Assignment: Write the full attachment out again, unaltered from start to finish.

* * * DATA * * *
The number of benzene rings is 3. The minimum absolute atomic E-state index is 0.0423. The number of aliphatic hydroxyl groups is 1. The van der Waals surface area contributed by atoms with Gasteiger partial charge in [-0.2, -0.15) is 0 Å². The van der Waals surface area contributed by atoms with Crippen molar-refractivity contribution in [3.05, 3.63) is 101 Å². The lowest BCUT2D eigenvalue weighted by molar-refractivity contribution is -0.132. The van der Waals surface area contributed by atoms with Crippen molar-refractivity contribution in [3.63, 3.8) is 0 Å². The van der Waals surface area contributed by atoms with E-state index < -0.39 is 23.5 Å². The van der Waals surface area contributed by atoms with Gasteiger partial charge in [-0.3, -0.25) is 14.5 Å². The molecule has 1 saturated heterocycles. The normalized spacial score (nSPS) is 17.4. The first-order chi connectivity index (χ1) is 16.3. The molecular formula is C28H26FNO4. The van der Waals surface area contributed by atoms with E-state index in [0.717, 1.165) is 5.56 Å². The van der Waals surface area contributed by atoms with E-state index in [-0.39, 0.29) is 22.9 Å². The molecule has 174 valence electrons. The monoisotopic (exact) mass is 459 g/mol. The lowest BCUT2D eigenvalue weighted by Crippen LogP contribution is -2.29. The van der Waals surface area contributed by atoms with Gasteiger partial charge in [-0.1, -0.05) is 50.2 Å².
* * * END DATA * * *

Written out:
The number of benzene rings is 3. The minimum absolute atomic E-state index is 0.0423. The number of aliphatic hydroxyl groups is 1. The van der Waals surface area contributed by atoms with Gasteiger partial charge in [-0.2, -0.15) is 0 Å². The van der Waals surface area contributed by atoms with Crippen molar-refractivity contribution in [3.05, 3.63) is 101 Å². The lowest BCUT2D eigenvalue weighted by molar-refractivity contribution is -0.132. The van der Waals surface area contributed by atoms with Crippen molar-refractivity contribution in [3.63, 3.8) is 0 Å². The van der Waals surface area contributed by atoms with E-state index < -0.39 is 23.5 Å². The van der Waals surface area contributed by atoms with Gasteiger partial charge in [-0.3, -0.25) is 14.5 Å². The molecule has 1 saturated heterocycles. The normalized spacial score (nSPS) is 17.4. The first-order chi connectivity index (χ1) is 16.3. The molecular formula is C28H26FNO4. The van der Waals surface area contributed by atoms with E-state index in [0.717, 1.165) is 5.56 Å². The van der Waals surface area contributed by atoms with E-state index in [-0.39, 0.29) is 22.9 Å². The molecule has 174 valence electrons. The monoisotopic (exact) mass is 459 g/mol. The lowest BCUT2D eigenvalue weighted by Crippen LogP contribution is -2.29. The van der Waals surface area contributed by atoms with Gasteiger partial charge in [-0.1, -0.05) is 50.2 Å².